Friday, April 28, 2006

Anthony Lane on flying Debonair

According to the New Yorker, there are good journeys: these are the kind that you take when you hop around Europe by air or drive in the car across America. I have to disagree, these are both nauseating in their own way. See my review of War of the Worlds. And then there are bad journeys: when you eat your family or are plunged, by the ravages of global capitalism, into icy cold waters to your death.

I didn't have the patience to read the whole Anthony Lane thing on cheap European airfare, annoyingly titled High and Low, but I skipped around and found this, near the end,

"Before one Ryanair excursion, I actually made and packed my own sandwiches, like a little old lady on a slow, provincial French train. This forward planning was roundly jeered by my fellow passangers as the action of a tightwad, yet there was no mistaking the smack of licked lips around me as I unwrapped my treasure; this turned into rabid frothing when we arrived, at ten past two, in a small, well-preserved Italian town - so well preserved that it stopped serving lunch at two o'clock."

Call me crazy, but I'd rather be that little old lady, sandwiches in hand, on the train, which would leave me a good deal closer to the centro of that Italian town, and its tagliatelle ai fungi than an airplane. Besides, they let you BYOB on the train, and cake too. This bit about eating is followed by,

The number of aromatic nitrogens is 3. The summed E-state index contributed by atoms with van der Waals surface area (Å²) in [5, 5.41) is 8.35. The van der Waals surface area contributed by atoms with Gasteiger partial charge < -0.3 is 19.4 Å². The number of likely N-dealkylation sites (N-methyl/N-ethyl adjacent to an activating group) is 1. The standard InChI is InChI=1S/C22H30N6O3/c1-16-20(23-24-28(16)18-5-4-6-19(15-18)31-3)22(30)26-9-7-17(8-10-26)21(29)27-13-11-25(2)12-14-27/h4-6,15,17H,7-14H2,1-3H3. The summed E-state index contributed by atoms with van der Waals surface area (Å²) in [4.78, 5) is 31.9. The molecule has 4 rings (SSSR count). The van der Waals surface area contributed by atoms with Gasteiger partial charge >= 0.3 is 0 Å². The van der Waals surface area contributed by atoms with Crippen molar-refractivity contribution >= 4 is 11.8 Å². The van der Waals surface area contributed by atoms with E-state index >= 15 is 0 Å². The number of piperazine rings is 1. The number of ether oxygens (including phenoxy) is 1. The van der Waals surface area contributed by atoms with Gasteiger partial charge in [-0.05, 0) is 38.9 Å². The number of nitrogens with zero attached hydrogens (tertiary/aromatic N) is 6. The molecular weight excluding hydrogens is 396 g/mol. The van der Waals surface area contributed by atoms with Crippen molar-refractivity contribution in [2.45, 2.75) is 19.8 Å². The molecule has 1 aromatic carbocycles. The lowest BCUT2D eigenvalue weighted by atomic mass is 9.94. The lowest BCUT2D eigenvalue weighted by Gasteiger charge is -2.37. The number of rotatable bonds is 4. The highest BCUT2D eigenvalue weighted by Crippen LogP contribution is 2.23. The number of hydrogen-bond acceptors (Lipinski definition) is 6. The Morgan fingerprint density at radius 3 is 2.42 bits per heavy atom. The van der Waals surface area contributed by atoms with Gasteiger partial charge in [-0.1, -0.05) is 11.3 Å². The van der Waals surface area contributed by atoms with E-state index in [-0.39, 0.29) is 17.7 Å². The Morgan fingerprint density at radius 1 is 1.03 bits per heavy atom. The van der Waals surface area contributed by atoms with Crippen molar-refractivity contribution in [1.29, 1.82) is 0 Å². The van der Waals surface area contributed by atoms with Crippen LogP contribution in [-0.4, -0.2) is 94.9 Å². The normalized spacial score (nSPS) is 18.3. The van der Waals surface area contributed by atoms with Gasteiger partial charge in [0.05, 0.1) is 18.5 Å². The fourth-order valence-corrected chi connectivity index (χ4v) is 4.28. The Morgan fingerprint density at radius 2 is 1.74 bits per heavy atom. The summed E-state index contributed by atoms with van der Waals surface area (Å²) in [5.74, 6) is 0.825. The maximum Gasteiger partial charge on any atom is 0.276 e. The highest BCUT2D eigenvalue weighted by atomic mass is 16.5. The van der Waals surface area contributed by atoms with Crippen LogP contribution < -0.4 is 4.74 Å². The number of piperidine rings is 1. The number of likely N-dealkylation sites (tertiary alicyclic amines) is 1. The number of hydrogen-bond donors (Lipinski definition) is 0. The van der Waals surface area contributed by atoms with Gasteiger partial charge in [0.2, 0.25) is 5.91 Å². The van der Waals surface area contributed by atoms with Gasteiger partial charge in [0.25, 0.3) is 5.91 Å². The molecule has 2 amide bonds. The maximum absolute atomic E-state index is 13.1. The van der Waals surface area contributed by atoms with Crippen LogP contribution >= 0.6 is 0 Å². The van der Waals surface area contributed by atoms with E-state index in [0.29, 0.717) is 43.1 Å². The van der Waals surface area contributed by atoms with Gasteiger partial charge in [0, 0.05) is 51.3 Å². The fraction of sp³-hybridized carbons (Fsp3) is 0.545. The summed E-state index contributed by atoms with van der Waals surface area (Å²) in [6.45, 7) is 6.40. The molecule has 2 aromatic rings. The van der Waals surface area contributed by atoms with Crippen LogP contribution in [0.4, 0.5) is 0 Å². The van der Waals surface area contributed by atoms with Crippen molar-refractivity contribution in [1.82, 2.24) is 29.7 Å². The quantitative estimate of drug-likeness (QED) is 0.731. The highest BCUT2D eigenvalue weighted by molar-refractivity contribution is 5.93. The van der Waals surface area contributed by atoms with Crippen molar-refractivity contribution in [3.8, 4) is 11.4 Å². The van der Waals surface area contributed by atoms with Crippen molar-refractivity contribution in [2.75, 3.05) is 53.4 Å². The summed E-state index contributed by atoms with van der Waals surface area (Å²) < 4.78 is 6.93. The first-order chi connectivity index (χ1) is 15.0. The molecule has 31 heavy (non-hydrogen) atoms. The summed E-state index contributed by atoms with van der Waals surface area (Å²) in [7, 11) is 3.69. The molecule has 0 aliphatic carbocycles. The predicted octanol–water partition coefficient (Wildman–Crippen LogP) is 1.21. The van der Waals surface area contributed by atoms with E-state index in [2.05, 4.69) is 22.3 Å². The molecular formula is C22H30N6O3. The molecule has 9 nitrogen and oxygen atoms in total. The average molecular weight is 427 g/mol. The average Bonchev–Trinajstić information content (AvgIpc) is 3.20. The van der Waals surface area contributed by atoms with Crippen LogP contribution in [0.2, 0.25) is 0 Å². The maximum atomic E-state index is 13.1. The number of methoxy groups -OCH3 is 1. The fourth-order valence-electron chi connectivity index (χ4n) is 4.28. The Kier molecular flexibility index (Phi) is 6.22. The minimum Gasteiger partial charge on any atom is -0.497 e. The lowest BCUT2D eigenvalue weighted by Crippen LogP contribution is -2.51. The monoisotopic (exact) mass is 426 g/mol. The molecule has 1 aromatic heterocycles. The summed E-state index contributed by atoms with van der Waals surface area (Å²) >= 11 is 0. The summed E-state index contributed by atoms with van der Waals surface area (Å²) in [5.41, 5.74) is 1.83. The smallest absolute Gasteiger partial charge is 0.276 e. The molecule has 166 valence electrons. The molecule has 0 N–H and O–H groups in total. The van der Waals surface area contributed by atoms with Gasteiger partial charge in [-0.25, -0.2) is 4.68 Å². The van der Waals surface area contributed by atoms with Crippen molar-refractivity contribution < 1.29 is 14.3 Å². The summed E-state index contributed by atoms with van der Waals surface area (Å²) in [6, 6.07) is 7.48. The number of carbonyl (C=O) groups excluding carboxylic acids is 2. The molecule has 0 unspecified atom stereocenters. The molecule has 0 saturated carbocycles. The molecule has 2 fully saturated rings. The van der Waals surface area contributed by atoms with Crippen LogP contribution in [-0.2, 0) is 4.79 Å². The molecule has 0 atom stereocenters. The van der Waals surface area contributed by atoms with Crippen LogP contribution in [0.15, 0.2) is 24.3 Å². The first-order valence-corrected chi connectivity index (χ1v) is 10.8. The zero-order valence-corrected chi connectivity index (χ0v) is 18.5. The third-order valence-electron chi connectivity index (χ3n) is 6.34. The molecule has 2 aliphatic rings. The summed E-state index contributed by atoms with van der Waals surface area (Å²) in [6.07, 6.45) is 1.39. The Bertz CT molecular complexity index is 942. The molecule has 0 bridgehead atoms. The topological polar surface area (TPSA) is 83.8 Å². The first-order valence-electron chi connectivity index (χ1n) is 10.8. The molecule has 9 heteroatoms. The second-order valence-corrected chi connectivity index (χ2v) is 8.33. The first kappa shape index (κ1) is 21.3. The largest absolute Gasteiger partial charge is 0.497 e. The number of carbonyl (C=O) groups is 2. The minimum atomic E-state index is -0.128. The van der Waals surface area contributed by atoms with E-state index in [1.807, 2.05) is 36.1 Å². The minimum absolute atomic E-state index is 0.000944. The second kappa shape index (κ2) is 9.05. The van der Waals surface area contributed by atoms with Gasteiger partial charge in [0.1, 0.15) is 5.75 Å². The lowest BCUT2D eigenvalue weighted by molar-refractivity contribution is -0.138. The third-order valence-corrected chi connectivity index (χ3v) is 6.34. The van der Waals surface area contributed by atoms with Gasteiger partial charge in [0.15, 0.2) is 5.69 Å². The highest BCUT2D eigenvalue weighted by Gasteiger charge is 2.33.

"And, given the centuries of ethnic attrition, religious abrasion, and bloodily contested borders that make up the history of the Continent, do Europeans realize how blessed they are in the hops and skips that now allow them, for the cost of a T-shirt, to escape without censure from one country to the next? To have moved from the bleakness of sixty years ago, when millions of the dispossessed formed the floating detritus of the Second World War, to a time in which, as Michael O'Leary told me, planeloads of Danes and Norwegians merrily fly to England just for a soccer match may sound like a trivial change, but of such trivia is our freedom composed."

Actually, sir, it doesn't sound like a trivial change, but rather a trivialization of significant economic and political change. So if Europe had had cheap airfares during WWII Walter Benjamin would have been alive today?

However, the nausea induced by such vertiginous thinking did remind me of the time I woke up in an airport in Spain to see a sign identifying the counter for an airline called, I swear, Debonair.

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